After leaving federal government, former Office of Personnel Management Chief Information Officer David DeVries will lead IT in Michigan as the state CIO, the office of Gov. Rick Snyder announced Wednesday.
DeVries, who told FedScoop earlier this month his career change was prompted by family considerations, now replaces former state CIO David Behen, who left for a CIO position in the private sector in June after more than six years with the state. Prior to his OPM job, DeVries had been CIO at the Department of Defense.
DeVries is credited with helping to rebuild a team and office culture in OPM following the highly-publicized security breaches of 2015 and modernizing systems and implementing IT and cybersecurity strategy at DoD. At the Michigan Department of Technology, Management & Budget, he is charged with drawing on that experience, the governor said in a statement.
“David’s efforts to modernize aging IT infrastructure and improve cyber security at the federal level highlight his wealth of skills and experience that make him an excellent fit for this role,” Snyder said. “As a leader who is passionate about both people and technology, I am confident David will be instrumental in helping Michigan achieve more of its goals to be the nation’s best state government.”
Before DeVries’ arrival, key initiatives underway included launch of a Michigan Cyber Threat Analytics Center and a continuation of Behen’s vision for a “citizen-centric government” app called MiPage that unifies services and information for residents in a single location.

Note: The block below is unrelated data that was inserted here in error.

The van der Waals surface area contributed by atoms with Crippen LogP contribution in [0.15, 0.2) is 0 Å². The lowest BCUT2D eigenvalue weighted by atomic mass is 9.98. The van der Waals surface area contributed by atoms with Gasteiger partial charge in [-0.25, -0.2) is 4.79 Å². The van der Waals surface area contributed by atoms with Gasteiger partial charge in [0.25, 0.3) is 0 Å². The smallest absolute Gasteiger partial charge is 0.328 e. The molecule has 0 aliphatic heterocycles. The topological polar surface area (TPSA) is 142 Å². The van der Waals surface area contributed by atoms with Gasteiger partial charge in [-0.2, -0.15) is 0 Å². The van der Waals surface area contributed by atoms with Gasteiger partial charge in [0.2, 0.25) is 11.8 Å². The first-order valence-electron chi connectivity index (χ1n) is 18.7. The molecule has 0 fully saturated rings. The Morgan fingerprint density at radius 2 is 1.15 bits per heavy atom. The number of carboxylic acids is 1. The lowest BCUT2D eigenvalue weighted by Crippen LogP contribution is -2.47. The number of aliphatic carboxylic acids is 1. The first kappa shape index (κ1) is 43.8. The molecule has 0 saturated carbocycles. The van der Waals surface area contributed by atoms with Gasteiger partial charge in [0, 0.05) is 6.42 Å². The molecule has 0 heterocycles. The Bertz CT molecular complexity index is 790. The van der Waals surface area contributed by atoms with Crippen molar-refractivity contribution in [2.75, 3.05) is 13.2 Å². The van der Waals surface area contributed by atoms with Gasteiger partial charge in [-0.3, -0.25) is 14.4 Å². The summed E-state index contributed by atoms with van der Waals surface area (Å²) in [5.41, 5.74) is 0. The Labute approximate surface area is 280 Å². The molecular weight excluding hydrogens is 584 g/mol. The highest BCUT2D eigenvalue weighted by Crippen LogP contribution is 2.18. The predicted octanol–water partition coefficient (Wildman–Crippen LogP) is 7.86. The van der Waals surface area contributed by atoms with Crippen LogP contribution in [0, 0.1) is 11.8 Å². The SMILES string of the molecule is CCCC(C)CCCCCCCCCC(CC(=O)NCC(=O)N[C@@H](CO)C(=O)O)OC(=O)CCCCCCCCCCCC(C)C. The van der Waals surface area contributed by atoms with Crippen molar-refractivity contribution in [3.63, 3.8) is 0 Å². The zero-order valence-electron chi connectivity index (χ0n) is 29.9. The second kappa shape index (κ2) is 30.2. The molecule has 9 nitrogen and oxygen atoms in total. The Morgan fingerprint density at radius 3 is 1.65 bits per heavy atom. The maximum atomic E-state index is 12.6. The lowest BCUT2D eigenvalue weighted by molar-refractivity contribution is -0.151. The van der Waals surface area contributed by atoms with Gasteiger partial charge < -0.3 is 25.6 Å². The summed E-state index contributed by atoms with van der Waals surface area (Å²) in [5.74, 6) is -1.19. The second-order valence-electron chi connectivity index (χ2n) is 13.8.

Though cybersecurity is a top priority for all state IT offices, Michigan is recognized as a leader on the issue, having received awards from the National Association of State Chief Information Officers in 2013 and operating the Michigan Cyber Safety Initiative and OK2SAY, educational programs designed protect school-age children online.
A spokesperson told StateScoop DeVries will be highly focused on Michigan’s many cybersecurity initiatives, particularly those relating to information sharing.
Before his role as DoD CIO, DeVries served in roles as deputy CIO for DoD and special assistant to the commanding general in the U.S. Army.
His first day with the state will be Sept. 5 and his appointment is subject to confirmation by the state Senate.